Group Tasks

Group Tasks
What is a group task?

While group discussions are important at the psychological level, a group task adds a functional and practical aspect to the evaluation of aspirants for colleges or organizations. In it, small tasks are assigned to a group of aspirants, where the aspirants need to take particular roles and bring the tasks to a satisfactory conclusion.

For example, an organization or a college might ask a group of aspirants to make paper planes in an organizational setup, where each aspirant takes a role such as that of the CEO, marketing  executives, quality assurance executives, operation executives etc. With effective communication, the group needs to make paper planes and sell them to the moderators.

Who conducts group tasks?

Many colleges and organizations conduct group discussions as a part of their admission processes. They are conducted during campus recruitments in colleges and internal promotions in organizations too.

Colleges like TISS and some of the Symbiosis colleges are famous for their group tasks. Certain government organizations also conduct combinations of group tasks and discussions.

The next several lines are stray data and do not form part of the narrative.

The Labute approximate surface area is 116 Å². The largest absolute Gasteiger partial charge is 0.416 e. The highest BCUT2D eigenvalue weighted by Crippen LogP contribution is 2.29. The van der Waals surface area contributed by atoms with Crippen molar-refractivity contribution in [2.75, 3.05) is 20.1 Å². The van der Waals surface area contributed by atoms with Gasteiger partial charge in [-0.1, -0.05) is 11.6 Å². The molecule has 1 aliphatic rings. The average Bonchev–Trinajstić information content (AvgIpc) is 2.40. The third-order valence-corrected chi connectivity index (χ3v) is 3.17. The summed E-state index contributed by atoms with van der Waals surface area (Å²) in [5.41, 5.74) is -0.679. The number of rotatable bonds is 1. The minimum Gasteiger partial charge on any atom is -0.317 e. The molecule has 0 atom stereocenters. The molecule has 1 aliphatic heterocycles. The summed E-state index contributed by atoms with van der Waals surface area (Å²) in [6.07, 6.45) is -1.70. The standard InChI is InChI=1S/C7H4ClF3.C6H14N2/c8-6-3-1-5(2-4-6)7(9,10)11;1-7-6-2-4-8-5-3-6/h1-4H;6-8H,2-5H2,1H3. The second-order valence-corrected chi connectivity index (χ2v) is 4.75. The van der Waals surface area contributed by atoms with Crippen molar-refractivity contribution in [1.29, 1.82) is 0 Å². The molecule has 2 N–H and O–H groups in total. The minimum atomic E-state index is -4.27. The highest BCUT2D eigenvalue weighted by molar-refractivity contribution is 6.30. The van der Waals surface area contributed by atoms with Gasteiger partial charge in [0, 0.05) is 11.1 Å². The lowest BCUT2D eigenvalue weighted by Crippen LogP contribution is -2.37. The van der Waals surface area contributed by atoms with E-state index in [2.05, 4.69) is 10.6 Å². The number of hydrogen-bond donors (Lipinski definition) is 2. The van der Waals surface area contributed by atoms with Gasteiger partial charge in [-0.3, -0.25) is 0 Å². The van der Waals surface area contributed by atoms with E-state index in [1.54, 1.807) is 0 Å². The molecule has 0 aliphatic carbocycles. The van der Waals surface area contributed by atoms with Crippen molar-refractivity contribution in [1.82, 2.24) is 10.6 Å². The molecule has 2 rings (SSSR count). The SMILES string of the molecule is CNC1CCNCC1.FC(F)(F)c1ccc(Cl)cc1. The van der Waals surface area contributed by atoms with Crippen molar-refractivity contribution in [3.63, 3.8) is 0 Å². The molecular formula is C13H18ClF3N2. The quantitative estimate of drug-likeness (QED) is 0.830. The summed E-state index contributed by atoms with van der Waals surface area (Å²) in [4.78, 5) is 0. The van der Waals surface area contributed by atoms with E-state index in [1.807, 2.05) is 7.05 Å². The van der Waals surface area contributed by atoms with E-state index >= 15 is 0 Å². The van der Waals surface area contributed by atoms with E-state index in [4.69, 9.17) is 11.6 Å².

What is evaluated in group tasks?

Mainly five things are evaluated in group tasks:

  • Whether you understand your strengths and weaknesses and can choose your roles accordingly.
  • Whether you can understand your role in a group in short notice and justify it within the usual limitations.
  • Whether you can communicate inter-group and intra-group effectively and get work done within deadlines.
  • Whether you can speak in English at the basic level and convey your ideas appropriately.
  • Whether you can show certain leadership and management traits if the situation arises.
Five Points to Remember
  1. The moderators of a group task are not part of the exercise. So, do not look at them during the exercise, unless they talk to you or ask you questions directly.
  2. It’s important to focus on the task at hand – and your performance can be enhanced if you can sort out the inter-group and intra-group communication.
  3. Avoid one-on-one conversations, vengeful answers or criticizing your group members or taking all credit yourself.
  4. Remember a group task is an evaluation process – focus on how the moderators are evaluating your performance and not on proving your point.
  5. Only lots of practice under the tutelage of experienced mentors can help you sail through a group task.
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